Rebuilding Your Credit in Midlife

poor creditThe following is an article by Melissa, our guest contributor.

Unfortunately, poor credit can happen to anyone. We often think those with poor credit are slackers who run up their credit card bills with no plan as to how they will pay them off. Of course, there are some people like this, but more and more, financial ruin is happening to those just like you and me.

Thanks to the economy a few years ago, many people who had good credit faced financial ruin when they lost their jobs or couldn’t find new ones. Job loss aside, high medical bills can be another cause of poor credit.

When you face poor credit or even bankruptcy in midlife, you may feel there is no way to ever get ahead. However, with perseverance, you can rebuild your financial life.

How to Rebuild Your Credit

When you need to rebuild your credit, you won’t get the low interest rates you may have gotten before. Paying a higher interest rate can be discouraging, but take heart. Each month that you make your payments on time, you are one step closer to your former credit rating. Month by month, year by year, as you make payments on time, you will be gaining your financial footing.

Thankfully, there are many companies like Money Barn that are willing to take a chance on those with low credit. You can rebuild your credit through a car loan or a credit card.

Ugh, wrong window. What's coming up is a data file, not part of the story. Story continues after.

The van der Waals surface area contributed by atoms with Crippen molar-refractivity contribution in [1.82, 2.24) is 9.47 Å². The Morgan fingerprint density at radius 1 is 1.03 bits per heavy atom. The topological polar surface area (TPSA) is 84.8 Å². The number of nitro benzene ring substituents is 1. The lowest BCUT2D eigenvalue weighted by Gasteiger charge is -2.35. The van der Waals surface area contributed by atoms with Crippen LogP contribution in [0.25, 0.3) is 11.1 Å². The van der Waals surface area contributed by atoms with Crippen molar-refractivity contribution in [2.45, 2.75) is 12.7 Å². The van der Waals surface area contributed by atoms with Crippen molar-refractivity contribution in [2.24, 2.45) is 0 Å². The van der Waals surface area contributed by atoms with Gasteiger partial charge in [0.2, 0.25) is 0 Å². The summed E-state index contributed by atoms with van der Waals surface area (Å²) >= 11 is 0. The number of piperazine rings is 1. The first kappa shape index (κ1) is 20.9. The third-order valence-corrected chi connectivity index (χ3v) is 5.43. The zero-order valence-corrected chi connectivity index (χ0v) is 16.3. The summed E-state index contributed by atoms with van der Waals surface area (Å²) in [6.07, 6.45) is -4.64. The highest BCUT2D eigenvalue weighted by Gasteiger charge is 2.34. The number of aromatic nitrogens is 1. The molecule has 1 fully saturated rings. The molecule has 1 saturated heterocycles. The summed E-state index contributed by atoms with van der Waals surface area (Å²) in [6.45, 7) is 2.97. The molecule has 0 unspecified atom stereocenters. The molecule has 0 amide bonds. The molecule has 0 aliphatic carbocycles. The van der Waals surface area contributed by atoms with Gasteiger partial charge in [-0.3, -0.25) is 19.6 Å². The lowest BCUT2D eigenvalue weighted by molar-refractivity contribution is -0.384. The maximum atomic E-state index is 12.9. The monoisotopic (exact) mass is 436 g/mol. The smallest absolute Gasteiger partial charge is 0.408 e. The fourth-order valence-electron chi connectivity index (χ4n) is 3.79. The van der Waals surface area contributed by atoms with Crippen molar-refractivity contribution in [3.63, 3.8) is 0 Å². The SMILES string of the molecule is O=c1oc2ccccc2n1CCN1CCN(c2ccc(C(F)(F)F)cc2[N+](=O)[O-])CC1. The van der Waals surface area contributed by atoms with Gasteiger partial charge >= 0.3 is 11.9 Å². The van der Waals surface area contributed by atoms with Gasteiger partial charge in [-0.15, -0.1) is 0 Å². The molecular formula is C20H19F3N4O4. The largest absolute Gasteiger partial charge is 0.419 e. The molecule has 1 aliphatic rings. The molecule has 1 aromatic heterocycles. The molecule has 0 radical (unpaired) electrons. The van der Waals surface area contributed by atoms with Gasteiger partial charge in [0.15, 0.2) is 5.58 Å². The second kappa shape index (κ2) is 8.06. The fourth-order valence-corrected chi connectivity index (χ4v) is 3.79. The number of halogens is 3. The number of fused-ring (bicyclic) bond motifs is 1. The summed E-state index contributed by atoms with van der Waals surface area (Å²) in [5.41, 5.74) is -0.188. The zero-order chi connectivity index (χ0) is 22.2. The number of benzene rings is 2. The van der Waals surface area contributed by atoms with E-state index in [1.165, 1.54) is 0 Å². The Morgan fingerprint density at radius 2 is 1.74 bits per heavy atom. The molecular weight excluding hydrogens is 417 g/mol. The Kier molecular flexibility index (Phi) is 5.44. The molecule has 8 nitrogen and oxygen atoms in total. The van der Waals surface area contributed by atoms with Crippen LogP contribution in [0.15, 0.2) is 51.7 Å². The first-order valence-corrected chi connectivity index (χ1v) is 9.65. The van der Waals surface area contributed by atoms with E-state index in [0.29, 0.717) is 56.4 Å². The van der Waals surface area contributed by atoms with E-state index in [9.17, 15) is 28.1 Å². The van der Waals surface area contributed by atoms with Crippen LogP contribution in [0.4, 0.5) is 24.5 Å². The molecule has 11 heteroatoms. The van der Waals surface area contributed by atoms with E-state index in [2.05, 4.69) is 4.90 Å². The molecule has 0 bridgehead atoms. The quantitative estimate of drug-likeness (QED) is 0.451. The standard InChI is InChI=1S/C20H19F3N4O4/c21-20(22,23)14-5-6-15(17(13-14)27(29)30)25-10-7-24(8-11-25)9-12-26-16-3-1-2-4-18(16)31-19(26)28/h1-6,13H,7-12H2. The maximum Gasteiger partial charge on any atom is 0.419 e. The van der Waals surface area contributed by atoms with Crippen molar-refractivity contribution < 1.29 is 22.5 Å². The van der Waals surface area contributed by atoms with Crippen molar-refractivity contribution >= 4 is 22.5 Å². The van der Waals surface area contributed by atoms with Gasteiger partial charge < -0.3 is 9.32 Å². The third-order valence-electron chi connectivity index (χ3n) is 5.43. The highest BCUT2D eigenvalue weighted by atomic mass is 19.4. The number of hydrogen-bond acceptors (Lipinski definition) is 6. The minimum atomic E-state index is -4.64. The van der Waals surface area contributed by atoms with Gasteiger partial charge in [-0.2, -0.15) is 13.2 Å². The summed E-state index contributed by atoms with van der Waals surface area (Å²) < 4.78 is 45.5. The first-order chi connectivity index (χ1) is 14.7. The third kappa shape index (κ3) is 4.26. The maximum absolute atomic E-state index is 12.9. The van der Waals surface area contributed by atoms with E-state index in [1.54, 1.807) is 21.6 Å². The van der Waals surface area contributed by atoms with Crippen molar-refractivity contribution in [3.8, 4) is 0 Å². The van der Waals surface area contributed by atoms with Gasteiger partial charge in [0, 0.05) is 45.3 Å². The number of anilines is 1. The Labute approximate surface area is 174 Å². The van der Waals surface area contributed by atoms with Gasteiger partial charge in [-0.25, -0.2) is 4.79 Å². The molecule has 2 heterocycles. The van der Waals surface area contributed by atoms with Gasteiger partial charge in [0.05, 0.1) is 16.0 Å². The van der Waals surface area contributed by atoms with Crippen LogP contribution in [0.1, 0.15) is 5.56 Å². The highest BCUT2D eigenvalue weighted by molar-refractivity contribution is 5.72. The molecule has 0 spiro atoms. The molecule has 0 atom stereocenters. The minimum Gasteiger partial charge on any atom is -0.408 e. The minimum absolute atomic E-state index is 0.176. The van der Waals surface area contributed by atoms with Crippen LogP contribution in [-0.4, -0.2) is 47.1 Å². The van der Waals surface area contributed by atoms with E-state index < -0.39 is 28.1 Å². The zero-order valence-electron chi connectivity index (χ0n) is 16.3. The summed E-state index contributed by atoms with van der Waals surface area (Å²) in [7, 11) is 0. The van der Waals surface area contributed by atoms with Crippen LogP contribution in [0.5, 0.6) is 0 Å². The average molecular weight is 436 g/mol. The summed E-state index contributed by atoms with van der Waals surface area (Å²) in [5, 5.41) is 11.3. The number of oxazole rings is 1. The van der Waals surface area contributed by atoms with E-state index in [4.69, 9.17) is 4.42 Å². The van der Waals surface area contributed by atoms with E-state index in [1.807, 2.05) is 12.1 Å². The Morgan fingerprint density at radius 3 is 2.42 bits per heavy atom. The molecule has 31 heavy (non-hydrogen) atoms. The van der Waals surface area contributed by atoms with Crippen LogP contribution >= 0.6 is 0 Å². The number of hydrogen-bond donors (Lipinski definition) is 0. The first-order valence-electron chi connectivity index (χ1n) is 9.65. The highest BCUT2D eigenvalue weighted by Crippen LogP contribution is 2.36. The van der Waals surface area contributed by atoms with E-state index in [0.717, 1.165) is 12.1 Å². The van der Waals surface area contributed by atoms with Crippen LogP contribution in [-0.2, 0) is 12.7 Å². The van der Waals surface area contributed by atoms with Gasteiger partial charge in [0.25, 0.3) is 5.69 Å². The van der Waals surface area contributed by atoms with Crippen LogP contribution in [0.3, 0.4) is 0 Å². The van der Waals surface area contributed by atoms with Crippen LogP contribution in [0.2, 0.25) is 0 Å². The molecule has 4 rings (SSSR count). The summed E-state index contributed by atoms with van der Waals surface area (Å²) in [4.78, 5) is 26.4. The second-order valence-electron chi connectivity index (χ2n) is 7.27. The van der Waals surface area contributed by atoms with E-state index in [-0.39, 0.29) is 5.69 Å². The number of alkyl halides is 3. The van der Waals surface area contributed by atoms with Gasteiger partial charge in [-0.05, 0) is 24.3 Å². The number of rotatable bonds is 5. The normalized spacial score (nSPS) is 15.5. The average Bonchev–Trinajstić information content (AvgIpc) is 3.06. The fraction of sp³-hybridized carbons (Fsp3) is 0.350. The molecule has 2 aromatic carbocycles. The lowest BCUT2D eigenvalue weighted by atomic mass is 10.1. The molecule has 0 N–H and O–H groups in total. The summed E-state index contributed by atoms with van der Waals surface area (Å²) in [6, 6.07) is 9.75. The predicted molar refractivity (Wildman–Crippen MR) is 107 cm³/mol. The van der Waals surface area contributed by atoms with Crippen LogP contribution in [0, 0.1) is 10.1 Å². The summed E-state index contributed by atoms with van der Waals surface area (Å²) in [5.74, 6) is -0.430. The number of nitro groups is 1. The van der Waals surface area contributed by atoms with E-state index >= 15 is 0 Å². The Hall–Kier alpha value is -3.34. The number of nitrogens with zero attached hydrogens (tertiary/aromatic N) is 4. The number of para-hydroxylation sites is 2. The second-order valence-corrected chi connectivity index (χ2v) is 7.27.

While the conventional wisdom is that those with a bankruptcy will have trouble getting credit for seven years or more, many people report that is not the case. While no one wants to file bankruptcy, there is life after bankruptcy. You can establish good credit again with perseverance and discipline.

Other Things to Keep in Mind If You’re Considering Filing Bankruptcy

If you’re considering filing bankruptcy, you may feel that there will be no way to recover. However, keep in mind that if you file for bankruptcy, your retirement savings will remain intact and will not be available to your creditors. There are a few cases when your creditors may have access to part of your retirement savings, but that only can occur if you have more than $1.2 million saved. Furthermore, you will also be able to keep your house.

If you’re facing a mountain of bills, you may think the smartest move is to pull money out of your retirement account to avoid filing bankruptcy. However, that’s generally not a wise idea. If you’re under the age of 59 1/2, you will face a penalty and have to pay taxes on the withdrawal. That alone will eat up about 25% of your withdrawal. And, unfortunately, you may pull the money out and still have to file for bankruptcy. Filing bankruptcy instead and holding on to your retirement savings may be a better plan.

Facing financial troubles in midlife can be overwhelming. However, you can recover from this in time to have a good retirement if you’re smart about the decisions you make.

Photo credit: flickr by taberandrew

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